Down-to-Earth Housewarmings 

A new home is like a new partner: It’s a commitment. First there was the search. Maybe a few missed opportunities. Then you find the one. Sign some paperwork. Examine your baggage and jettison what you no longer need. Gather what remains, clean it up, and take it with you into a new life. Some things fit perfectly, others get reinvented, still others get tossed out in the second round. But eventually the dust settles and you’re ready to show off your investment to your friends. Of course, you have to throw a party.

The origin of the term “housewarming” is obvious enough: Traditionally, after a new home was built, the hearth fire was lit to warm the house for living and cooking. Now we invite guests over to fill a cold and unfamiliar place with the warmth of their friendship. Housewarmings are usually held between three and six months after move-in. Most of the boxes are unpacked, and if you haven’t hung your artwork or done a deep clean, hosting a party gives you an incentive to get these tasks done.

But don’t wait for the house to be perfect. An empty house party, usually held the day you sign your lease or mortgage, is always an option for neat freaks. An empty space means no planning, no mess, just some paper plates and champagne in plastic cups. There’s not much to look at, but an opportunity to get suggestions and input from your arty friends up front.

Who to invite to a housewarming? If you’ve moved into a new community, invite your new neighbors as well as your current friends. Whether you snail-mail or e-mail your invitations, include a photo of the front of your house — no one’s seen it before, remember? — and include clear driving directions with both street signs and landmarks. Changing out the front porch light for a colored bulb or hanging a wreath on the door will also help guests identify your new address. If you have a front porch, string a wide, brightly colored ribbon (or yellow construction tape) between two posts for a ribbon-cutting ceremony.

Housewarmings are a perfect time to give thanks. The United States Department of Health and Human Services estimates that in a five-year period, between five and eight million Americans are homeless. Spring for some box wine and Milwaukee Light and tell your guests to BYOD — bring a donation. Collecting and donating will be easier if you ask for something specific, such as canned goods, toiletries, or new socks. To be even more efficient, charge a $10 charity cover. Have a stack of pre-addressed, pre-stamped envelopes for Habitat for Humanity, the National Coalition for the Homeless, and the SAMM Shelter stacked inside the door for guests to make deposits. In the morning you’ll have a something impressive waiting for your new mailman.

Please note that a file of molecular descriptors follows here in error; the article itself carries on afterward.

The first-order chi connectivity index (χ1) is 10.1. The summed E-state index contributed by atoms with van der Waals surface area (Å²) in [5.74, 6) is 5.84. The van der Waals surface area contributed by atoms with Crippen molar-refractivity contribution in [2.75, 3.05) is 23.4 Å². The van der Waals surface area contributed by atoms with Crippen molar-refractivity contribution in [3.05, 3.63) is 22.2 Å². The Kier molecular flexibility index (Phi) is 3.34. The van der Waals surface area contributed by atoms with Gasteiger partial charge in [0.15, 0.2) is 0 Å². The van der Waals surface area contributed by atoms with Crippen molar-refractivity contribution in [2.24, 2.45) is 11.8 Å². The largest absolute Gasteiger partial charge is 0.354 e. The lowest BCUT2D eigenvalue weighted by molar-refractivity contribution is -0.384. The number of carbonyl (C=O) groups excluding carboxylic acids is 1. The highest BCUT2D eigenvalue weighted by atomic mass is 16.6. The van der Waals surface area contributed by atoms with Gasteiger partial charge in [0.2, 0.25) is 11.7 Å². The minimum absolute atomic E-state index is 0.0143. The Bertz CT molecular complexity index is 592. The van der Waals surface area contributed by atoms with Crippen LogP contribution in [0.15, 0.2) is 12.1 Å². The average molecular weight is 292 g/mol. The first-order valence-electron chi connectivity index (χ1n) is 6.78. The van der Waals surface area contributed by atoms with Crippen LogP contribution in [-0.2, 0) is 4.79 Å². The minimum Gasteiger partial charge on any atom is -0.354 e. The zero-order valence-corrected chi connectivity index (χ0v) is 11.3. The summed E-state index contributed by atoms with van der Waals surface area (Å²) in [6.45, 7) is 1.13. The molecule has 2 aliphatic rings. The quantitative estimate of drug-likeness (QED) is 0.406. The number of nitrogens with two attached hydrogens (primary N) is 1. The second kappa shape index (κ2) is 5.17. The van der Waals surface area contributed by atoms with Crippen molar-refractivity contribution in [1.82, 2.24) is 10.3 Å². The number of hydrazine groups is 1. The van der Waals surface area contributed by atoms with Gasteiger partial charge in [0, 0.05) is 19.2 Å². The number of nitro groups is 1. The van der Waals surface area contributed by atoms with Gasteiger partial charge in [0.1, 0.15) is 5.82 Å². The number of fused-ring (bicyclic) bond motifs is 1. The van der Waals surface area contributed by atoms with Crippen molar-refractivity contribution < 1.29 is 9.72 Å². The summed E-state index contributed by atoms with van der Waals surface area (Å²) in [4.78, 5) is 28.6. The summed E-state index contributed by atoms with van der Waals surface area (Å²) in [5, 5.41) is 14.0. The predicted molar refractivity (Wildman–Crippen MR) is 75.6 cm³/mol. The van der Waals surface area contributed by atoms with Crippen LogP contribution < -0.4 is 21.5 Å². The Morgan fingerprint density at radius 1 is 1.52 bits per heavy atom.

The last thing you’ll want to do (assuming you’ve even managed to unpack all the kitchen paraphernalia) is cook anything elaborate. There’s no better excuse for a potluck, especially if your friends happen to be foodies. If not, indulge in pre-cut veggies and prepared dip decanted onto a nice serving platter, and get creative with takeout finger foods. Try Van’s for fried spring rolls with lettuce (828-8449), Central Market for beef satay skewers (368-8686), and Mexican candy at Toudouze Market (224-1891). Don’t forget the bubbly for toasts: Proseco, from Italy, is just as fizzy and dry as a good champagne but will keep your costs around $10 per bottle.

Speaking of champagne, housewarmings aren’t like ship christenings — I wouldn’t recommend smashing a bottle against your front door (especially since it’s a waste of good alcohol). But there are other ways to recognize this momentous occasion, especially if you’re taking those daunting first steps into home ownership. All you need for a homemade time capsule are a waterproof container with a strong seal, a Polaroid camera for capturing the event, some note paper for guests to contribute their thoughts and well wishes, and whatever else symbolizes your new home. Bury it in the front yard and mark it with a sturdy plant or statue so you can dig it up when you move on, or leave it for the next generation by sealing the capsule up in your walls or foundation (good if you are in the midst of renovations).

Be prepared to give tours. If you’ve done extensive renovations, tape a “before” photo to the entrance to each room. It’s a great gauge of your hard work and your guests will be amazed. To help lead people through the house, consider setting up an additional food or drink station in a back room or in the yard. Light candles in rooms that will have traffic to create a warm glow (but don’t leave them unattended).

Housewarming etiquette is simple: Don’t wait too long (If you’ve lived there a year, it’s just a party; find another theme!) and don’t expect gifts. However, if you are a guest and want to bring something more creative than a houseplant or bottle of wine, weigh the culinary skills of your host and either collect all the local take-out menus in the area, or have your fellow guests each contribute a favorite recipe for a personalized, one-of-a-kind recipe box. If you’re one of the new neighbors, round up contact information on the local business you support and recommend for your host.


Leigh Baldwin’s Clothes-minded column appears in the Current the second Wednesday of each month.

Speaking of Diggs, diggs - Spring 2007



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